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ETF investors, caught out by the result of the US presidential election, look set to reverse a months-long move out of pricey US growth stocks.
The move into beaten-up value equities since July was, at least in part, in expectation that a Democratic “blue wave,” giving the party control of all US legislative bodies, would lead to massive fiscal stimulus. This in turn might have turbocharged economic growth, potentially bolstering cyclical value stocks most of all.
But the Democrats’ seeming failure to secure the Senate has undermined this scenario while also benefiting technology stocks, which now account for 38.9 per cent of the S&P 900 Growth Index. The belief is that big technology companies, which were facing the possibility of tighter regulation under a Democratic hegemony, may now benefit from legislative gridlock.
“Cyclical stocks that had been bought with hopes for economic recovery and high interest rates have fallen back, while high-tech stocks have been repurchased,” said Naoya Oshikubo, senior economist at SuMi Trust, a Tokyo-based asset manager.
“Without the expected blue wave, the Democrats will have less power to tighten regulations on large corporations, and this has helped support high-tech and healthcare stocks in particular.”
Revised expectations look set to reverse the trend that started in July, since when investors have pumped a net $5.4bn into passive US value exchange traded funds, according to data from TrackInsight, even as they have withdrawn a still larger sum, $5.9bn, from the equivalent growth ETFs.
Historically, value investing, which involves buying stocks with a low price-to-book or price-earnings multiple, has in the long run delivered far stronger returns than that of the broader stock market.
However, it has performed dismally since the 2008-09 global financial crisis, with research by Mikhail Samonov of Two Centuries Investments, a quantitative fund manager, suggesting that value investing is currently enduring its worst ever drawdown since at least 1826.
In contrast growth investing — buying the most highly priced stocks — has shot the lights out, led in the US by the “Faangs” of Facebook, Apple, Amazon, Netflix and Google's parent Alphabet.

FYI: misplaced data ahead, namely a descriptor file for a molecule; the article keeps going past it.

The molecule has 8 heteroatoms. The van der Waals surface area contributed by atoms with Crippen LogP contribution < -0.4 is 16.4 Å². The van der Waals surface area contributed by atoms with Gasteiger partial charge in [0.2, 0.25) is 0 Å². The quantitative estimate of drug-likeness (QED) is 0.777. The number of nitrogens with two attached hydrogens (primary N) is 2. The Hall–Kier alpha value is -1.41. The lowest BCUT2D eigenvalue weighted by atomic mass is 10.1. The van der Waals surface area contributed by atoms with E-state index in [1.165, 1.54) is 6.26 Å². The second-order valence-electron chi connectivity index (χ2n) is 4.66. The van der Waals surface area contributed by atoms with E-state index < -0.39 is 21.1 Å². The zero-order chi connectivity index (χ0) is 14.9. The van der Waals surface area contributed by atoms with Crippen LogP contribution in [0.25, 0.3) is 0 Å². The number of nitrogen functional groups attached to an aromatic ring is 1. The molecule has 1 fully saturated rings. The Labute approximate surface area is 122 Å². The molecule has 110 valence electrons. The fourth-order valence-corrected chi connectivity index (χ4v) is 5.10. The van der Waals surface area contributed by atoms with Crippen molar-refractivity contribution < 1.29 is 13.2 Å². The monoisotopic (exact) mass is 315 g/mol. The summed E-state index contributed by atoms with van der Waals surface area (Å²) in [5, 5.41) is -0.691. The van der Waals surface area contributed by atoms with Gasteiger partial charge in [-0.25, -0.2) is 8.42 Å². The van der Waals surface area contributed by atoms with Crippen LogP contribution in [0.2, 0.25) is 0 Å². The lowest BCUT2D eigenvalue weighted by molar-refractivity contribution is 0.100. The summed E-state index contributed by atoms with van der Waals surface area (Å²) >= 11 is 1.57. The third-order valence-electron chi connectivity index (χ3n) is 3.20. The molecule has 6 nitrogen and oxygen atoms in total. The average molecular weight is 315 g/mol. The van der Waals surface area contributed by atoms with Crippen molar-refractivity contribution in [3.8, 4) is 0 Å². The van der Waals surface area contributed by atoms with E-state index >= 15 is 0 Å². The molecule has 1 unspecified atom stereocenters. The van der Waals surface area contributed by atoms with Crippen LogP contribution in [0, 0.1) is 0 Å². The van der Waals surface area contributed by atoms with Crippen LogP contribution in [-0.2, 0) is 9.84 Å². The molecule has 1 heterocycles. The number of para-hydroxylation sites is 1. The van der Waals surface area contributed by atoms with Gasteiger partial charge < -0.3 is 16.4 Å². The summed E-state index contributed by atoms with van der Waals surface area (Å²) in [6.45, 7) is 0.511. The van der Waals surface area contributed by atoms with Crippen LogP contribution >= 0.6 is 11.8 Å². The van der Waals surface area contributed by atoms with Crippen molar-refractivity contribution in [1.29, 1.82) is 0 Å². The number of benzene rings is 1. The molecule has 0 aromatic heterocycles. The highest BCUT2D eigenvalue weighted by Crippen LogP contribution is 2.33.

The S&P 900 Growth Index has delivered annualised growth of 15.2 per cent over the past 10 years, and 23.4 per cent over the past 12 months. In contrast, the S&P 900 Value Index has returned 9.8 per cent a year in the past decade and lost 7.4 per cent in the last year.
As a result the iShares Core S&P US Growth ETF (IUSG), which tracks the former index, now trades on a price/earnings ratio of 32.8 and price-to-book of 7.1 times, while iShares’ equivalent value ETF (IUSV) is priced at 15.4 and 2 times respectively.
Anaëlle Ubaldino, a quantitative financial adviser at Koris International, a French investment advisory firm linked to TrackInsight, said the recent flows had, in part, been driven by expectations of a Democratic clean sweep.
In that scenario, value stocks “would have been boosted by the significant fiscal stimulus”, said Ms Ubaldino.
Conversely, when it comes to growth stocks, “groups like Google-Alphabet and Facebook were at risk of being dismantled and taxed more”.
But Ms Ubaldino said investors’ swing towards value and away from growth could also have been driven by a perception that the latter are now overvalued after a strong run. If so, that trend could reassert itself in the months to come.
Not everyone is convinced, however.
“We have had a lot of false positives on value rotation,” said Jonathan Golub, US equity strategist at Credit Suisse.
Mr Golub said “the only way value will really beat growth is if banks beat tech stocks”, with financials accounting for 18.4 per cent of the S&P Value index but only 4.5 per cent of the Growth benchmark.
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However, with 10-year Treasury yields having fallen back to their pre-election lows, any hopes that banks might be able to increase their crucial net interest margins are fading.
Toby Nangle, global head of asset allocation at Columbia Threadneedle, said lower bond yields also reduced the discount rate that should be applied to the valuations of future earnings of technology and other growth stocks, suggesting “tech can run a bit from here”.
Mr Oshikubo agreed, arguing that the likely lack of a large fiscal stimulus meant “interest rates should remain low and stock prices will be centred on growth stocks”.
Mr Golub noted that, based on consensus estimates, 80 per cent of companies in the Russell 1000 Growth Index would have higher earnings this year than last, despite the coronavirus pandemic, but only 40 per cent of companies in the sister Value Index would do likewise.
And not only have growth companies had better earnings, their stock multiples have also gone up more. Mr Golub believed this was justified, with their resilience during the crisis “saying something about the strength and robustness” of their business models.
There may be one glimmer of hope of for value investors, however — some sort of resolution of the Covid-19 crisis.
“If and when there is a vaccine, that will be the catalyst for the next large outperformance in value, but while you are waiting it’s much easier to do that in growth names,” said Mr Golub.
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